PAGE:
For eons, walls of greenery have surrounded people and creatures living in jungles, rainforests and other lush places.
Ancient Asians and Europeans since Roman times have paid gardeners to create green art and sculpture for their gardens, from elaborate topiary sculptures and mazes to vine-covered walls.
And, of course, we’ve seen inventive uses of built outdoor space – including rooftops, patios and balconies – as places to bring more green into our overly concrete-covered lives. Smudging the line between indoors and outdoors, and playing with the illusion of greenery where it doesn’t really belong, are also the basis of some recent installations that we like.
Mass Studies, founded in 2003 by Minsuk Cho in Seoul, Korea, has produced some great examples of this. Among them is Ann Demelmeester’s store (pictured above) in Soul. It is one of only four concept stores showcasing the fashions of the Flemish designer.
Green walls are not just visually interesting and environmentally beneficial, they add a sense of calm and peace that is difficult to achieve by other means. The inclusion of real, living plants on a large scale in places where you don’t expect to see them, also adds other sensory elements – the scent of the greenery, the sound of water, perhaps the feeling of humidity around the installation. The organic texture invites touch and inspires conversation – how was this installed, how is it cared for, who did it?
We’ve found some interesting green installations, such as this school in the UK and a hair salon in Japan, but we’d love to see many, many more. We think there’s room for much more creativity and daring in this arena, so let us know if you spot remarkable and unusual examples. - Tuija Seipell. Send to [email protected]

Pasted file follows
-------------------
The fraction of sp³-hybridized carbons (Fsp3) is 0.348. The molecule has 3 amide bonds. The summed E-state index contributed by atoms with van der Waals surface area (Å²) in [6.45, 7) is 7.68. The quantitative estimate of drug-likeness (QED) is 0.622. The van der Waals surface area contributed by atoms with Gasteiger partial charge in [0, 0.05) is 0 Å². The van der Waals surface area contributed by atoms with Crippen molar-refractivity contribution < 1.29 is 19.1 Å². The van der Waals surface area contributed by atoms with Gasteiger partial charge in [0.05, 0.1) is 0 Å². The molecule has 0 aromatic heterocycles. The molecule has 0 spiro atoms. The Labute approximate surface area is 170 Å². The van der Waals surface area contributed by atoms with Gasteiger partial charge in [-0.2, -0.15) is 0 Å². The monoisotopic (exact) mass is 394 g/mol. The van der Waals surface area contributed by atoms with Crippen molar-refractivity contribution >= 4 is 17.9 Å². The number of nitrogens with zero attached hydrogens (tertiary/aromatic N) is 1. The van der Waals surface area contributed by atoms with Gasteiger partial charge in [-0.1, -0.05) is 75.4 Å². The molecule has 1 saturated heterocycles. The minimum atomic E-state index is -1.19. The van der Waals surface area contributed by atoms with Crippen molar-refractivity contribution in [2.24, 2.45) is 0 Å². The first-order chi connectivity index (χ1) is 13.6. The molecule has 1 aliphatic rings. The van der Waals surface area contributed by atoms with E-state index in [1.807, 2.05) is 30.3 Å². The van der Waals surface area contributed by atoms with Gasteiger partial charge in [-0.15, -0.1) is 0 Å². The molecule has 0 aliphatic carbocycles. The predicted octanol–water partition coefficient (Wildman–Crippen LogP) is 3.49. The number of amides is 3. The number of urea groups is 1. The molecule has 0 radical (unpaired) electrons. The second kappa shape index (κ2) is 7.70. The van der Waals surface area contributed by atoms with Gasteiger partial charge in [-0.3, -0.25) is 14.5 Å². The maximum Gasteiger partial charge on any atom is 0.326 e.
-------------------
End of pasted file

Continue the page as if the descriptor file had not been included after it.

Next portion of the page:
For many of us, taking our cars to the garage can be a daunting experience. Feeling anxious and uncertain over the price and duration over jobs, use of technical jargon and the like. This may soon be a thing of the past, thanks to the launch of the major rebranding programme for car care network HiQ, starting with their new concept centre opening in Nottingham, UK.
The aim was to revolutionise the way fast fit car care is delivered and to develop a fresh retail concept that would set new standards in this sector. And it looks like they have come up with the goods.
Designed by the London team at Fitch, the brand has been repositioned by using simple language, illustrations, and the centre itself has clever features like glass walls that allow customers to see onto the garage floor for themselves.
We have seen this uncomplicated, tell it like it is mentality popping up all over the place, especially as banks try to re-align themselves with their customers. It is now nice and refreshing to see this evolving into other touch points of consumers' lives. I wonder if this approach would make going to the dentist any better? By Brendan McKnight
A house attic does not evoke images of style and chic design. Rather, we find ourselves thinking of dark, cobweb-infested, damp and dreary crawl spaces. We think of attics as leftover space under the roof where we abandon unwanted stuff - outdated clothing, old books, grandma's hat boxes, grandpa's hunting gear, coin collections and bags of seashells from that long-ago beach holiday.
But as space in our urban areas is at a premium - not a square metre can go to waste. Architects and designers are starting to see the potential of this extra space, and offer solutions that meet the needs of the most demanding style freaks. Sunlight, additional rooms, extra bathrooms - it is all possible in the attic. Starchitects around the world have made dramatic rooflines trendy, so we can all give up on our visions of the embarrassing drywalled and pine-paneled disasters that attics tended to morph into, every time we tried to make them livable.
Within very few square metres, designers are finding space for sleeping, cooking and eating, and using the sloping rooflines to create impressive skylight windows.